Determinants of ventricular fibrillation incidence as first-recorded rhythm during out-of-hospital cardiac arrest and association with long-term neurologic outcomes [abstract]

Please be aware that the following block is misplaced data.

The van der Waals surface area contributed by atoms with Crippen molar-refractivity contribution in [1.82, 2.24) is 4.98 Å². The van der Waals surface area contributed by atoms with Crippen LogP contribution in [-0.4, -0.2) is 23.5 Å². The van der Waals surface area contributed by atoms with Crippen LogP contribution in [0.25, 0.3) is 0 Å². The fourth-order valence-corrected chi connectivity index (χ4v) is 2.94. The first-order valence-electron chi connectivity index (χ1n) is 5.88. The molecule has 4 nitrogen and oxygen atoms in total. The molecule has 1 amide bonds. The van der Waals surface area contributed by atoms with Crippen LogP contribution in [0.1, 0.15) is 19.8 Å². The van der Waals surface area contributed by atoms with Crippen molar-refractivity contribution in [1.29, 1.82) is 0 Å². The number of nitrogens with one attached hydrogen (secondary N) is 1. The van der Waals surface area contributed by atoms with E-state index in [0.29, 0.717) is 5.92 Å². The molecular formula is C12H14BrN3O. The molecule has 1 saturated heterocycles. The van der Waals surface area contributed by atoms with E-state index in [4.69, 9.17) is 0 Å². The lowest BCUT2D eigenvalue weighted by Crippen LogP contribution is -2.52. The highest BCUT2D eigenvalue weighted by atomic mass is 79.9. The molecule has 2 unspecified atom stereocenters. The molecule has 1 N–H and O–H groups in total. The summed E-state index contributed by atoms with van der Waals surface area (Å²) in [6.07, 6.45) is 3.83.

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Background. We sought to identify the factors that were associated with higher incidence of ventricular fibrillation and survival with good neurologic function in the ResQTrial, which compared standard cardiopulmonary resuscitation (S-CPR) versus active compression–decompression CPR with an inspiratory impedance threshold device (ACD+ITD) in patients with out-of-hospital cardiac arrest (OHCA). Methods. A retrospective analysis of a randomized multicenter clinical study of 1,655 patients with OHCA. 88.3% (106/120) of the patients discharged with good neurologic function (modified Rankin score [MRS] ¡Â3) had a first recorded rhythm of ventricular fibrillation/pulseless ventricular tachycardia (VF). The first rhythm was recorded in 99.4% (1,645/1,655) of the cases about 9.5 minutes after the 9-1-1 call, on average 3 minutes after the arrival of EMS on the scene and after CPR was performed for at least 2 minutes. Results. A total of 32.8% of the patients had VF as the presenting rhythm and 42.8% received bystander CPR. The presence of bystander CPR was associated with a higher VF incidence only in the S-CPR group (40.8% versus 23.1% with no bystander, p = 0.001), but survival was 7.6% versus 4.6%, p = 0.09. Presence or absence of bystander CPR led to similar VF incidence and survival in the ACD+ITD group: 36.1% versus 33.9% and 9.0% versus 8.9%, respectively, p > 0.2. After propensity adjustment for witnessed arrest, age <67 years, gender, and public location, bystander CPR lost significance. In the absence of bystander CPR, ACD+ITD significantly increased the incidence of first-recorded VF compared with S-CPR from 106 of 459 patients (23.1%) to 164 of 484 patients (33.9%) (odds ratio [OR] 1.71, 95% confidence interval [CI] 1.27, 2.30, p < 0.001), and in patients with VF, return of spontaneous circulation increased from 65 of 459 patients (14.2%) to 104 of 484 patients (21.5%) (OR 1.66, 95% CI 1.16, 2.37, p = 0.004), leading to an overall doubling of survival with MRS ¡Â3 from 21 of 455 patients (4.6%) to 43 of 482 patients (8.9%) (OR 2.02, 95% CI 1.15, 3.65, p = 0.009). After propensity adjustment, ACD+ITD remained a significant predictor of an MRS ¡Â3 (p = 0.02). Conclusions. VF was the most important predictor of survival with MRS ¡Â3. In the absence of bystander CPR, ACD+ITD increased VF incidence as the first-recorded rhythm and doubled survival to hospital discharge with MRS ¡Â3 compared with S-CPR.